### Buzzy Bee

Buzzy Bee was building a honeycomb. She decided to decorate the honeycomb with a pattern using numbers. Can you discover Buzzy's pattern and fill in the empty cells for her?

### Fair Exchange

In your bank, you have three types of coins. The number of spots shows how much they are worth. Can you choose coins to exchange with the groups given to make the same total?

### Domino Number Patterns

Can you work out the domino pieces which would go in the middle in each case to complete the pattern of these eight sets of 3 dominoes?

# Number Balance

## Number Balance

Full Screen Version
If you can see this message Flash may not be working in your browser
Please see http://nrich.maths.org/techhelp/#flash to enable it.

This is a number balance.

It is also called a 'balance bar' or an 'equaliser'. It has weights:
These are hung below the numbers. It balances equal numbers, for example like this:

Where would you need to hang the weight to make the one below balance?

If you had to use two weights and make the one below balance, where could you put them?

How many different ways can you make it balance with two weights?
You may like to use the interactivity above to explore the problem.

### Why do this problem?

This problem requires children to utilise their knowledge of number bonds in an unusual context and requires them to explain and reason through their solutions.

### Possible approach

Before tackling Number Balance, pupils will need practical experience of working with balances, if possible.

To introduce the problem, show the class the balance on the interactive whiteboard and, without saying anything, hang weights to make it balance (two on each side). Take the weights off and put on a different combination of two weights on each side to balance the equaliser. Repeat this a few times and invite learners to talk to each other in pairs about what they think is happening. You could then try the first two examples in the problem as a whole group, asking the children to talk to each other about what to do before sharing ideas amongst the whole group.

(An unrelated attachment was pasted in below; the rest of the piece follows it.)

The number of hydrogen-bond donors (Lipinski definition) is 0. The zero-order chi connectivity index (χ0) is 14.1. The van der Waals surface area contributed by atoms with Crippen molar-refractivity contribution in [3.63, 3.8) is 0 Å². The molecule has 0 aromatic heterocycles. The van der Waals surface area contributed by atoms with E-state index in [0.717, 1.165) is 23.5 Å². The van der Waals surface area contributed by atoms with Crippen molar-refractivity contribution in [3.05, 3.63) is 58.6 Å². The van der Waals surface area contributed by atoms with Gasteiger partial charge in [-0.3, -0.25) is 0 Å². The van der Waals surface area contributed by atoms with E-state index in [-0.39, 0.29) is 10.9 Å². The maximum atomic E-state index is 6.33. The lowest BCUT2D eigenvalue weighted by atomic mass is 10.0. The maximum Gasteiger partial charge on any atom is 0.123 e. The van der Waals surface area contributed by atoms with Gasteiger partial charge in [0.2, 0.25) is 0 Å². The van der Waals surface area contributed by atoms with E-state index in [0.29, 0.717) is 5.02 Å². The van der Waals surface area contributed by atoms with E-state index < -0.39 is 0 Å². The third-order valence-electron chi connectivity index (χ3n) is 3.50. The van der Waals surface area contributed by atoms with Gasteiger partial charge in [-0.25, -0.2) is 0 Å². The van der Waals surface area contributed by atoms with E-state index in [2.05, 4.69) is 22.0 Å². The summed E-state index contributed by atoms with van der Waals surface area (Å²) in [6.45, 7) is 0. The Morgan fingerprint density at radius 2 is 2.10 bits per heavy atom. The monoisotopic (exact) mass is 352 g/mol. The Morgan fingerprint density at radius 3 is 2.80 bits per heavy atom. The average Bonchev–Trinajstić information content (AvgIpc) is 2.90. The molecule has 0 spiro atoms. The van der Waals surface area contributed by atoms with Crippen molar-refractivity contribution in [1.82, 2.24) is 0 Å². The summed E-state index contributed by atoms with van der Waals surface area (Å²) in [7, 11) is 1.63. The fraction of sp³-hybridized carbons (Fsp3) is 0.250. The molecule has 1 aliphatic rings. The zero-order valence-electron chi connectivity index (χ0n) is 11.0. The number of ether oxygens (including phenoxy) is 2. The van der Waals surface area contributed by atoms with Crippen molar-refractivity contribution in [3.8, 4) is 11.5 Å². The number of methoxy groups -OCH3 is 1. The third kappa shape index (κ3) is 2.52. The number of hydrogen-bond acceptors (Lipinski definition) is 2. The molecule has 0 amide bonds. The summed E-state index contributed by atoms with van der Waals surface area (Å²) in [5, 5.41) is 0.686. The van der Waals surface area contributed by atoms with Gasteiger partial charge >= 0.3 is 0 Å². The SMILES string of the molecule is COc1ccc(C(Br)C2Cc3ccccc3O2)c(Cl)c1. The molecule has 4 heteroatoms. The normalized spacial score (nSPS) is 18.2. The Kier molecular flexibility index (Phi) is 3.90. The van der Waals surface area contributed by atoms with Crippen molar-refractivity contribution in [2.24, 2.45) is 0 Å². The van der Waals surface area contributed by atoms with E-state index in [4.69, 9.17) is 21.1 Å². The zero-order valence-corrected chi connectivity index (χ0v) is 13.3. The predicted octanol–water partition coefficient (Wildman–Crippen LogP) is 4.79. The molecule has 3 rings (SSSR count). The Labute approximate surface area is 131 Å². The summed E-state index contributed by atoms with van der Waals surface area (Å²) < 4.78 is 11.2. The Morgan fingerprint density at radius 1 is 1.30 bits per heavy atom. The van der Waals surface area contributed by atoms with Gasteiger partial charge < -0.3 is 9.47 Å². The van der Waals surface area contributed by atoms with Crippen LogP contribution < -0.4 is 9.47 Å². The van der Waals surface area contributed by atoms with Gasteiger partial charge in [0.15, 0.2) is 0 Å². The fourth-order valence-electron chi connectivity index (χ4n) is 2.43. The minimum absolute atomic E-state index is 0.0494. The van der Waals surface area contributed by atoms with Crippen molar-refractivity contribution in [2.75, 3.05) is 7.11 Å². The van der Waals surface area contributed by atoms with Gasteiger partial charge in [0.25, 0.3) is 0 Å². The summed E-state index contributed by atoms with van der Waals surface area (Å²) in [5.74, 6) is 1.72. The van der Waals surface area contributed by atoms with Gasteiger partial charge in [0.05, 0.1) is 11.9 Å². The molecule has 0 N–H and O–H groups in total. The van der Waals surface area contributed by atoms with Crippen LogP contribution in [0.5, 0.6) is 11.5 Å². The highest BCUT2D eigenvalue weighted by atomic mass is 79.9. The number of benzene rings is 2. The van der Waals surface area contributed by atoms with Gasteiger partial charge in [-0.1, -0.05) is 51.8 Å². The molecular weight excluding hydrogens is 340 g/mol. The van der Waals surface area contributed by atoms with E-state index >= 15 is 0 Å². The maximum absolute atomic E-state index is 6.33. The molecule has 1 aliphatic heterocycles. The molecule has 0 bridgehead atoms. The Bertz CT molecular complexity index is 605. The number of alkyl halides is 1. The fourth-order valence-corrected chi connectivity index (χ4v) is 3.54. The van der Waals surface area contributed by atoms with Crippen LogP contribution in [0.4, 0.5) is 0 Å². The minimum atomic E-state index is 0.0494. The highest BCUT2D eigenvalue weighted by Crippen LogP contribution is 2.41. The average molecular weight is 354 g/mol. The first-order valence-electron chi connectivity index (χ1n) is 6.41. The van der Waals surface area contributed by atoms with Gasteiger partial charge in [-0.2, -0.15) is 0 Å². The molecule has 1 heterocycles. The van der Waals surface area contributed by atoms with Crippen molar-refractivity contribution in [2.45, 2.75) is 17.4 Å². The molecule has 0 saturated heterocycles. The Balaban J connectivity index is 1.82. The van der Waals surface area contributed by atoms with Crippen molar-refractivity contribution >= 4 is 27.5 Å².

In the main challenge, you may want the children to be at a computer in pairs or you may prefer them to work on mini-whiteboards/paper to begin with. After leaving time for them to work on this, bring them together and discuss their solutions. You may want to ask pairs to write up some solutions on individual strips of paper which can be stuck on the board. You could follow on by looking for patterns in the solutions, which may lead to the children suggesting other possibilities. Alternatively (or in addition) you could focus on the number sentences that can be written from the pupils' solutions.

By inviting learners to talk through what is happening at each stage of this problem, you will be able to assess how well they have grasped addition and subtraction, and whether they can apply their understanding.

### Key questions

Can you tell me how the balance works?
How can you tell from the pictures or interactivity which side we need to add a weight to?
What is the total of the weights on this side?
What is the total of the weights on the other side?

### Possible extension

You could encourage children to work systematically to find all the possible solutions to the final part of the problem.

### Possible support

Having access to the interactivity, either on the whiteboard, or on individual computers, will help some children gain in confidence as they will be able to try out their ideas without the anxiety of getting things wrong.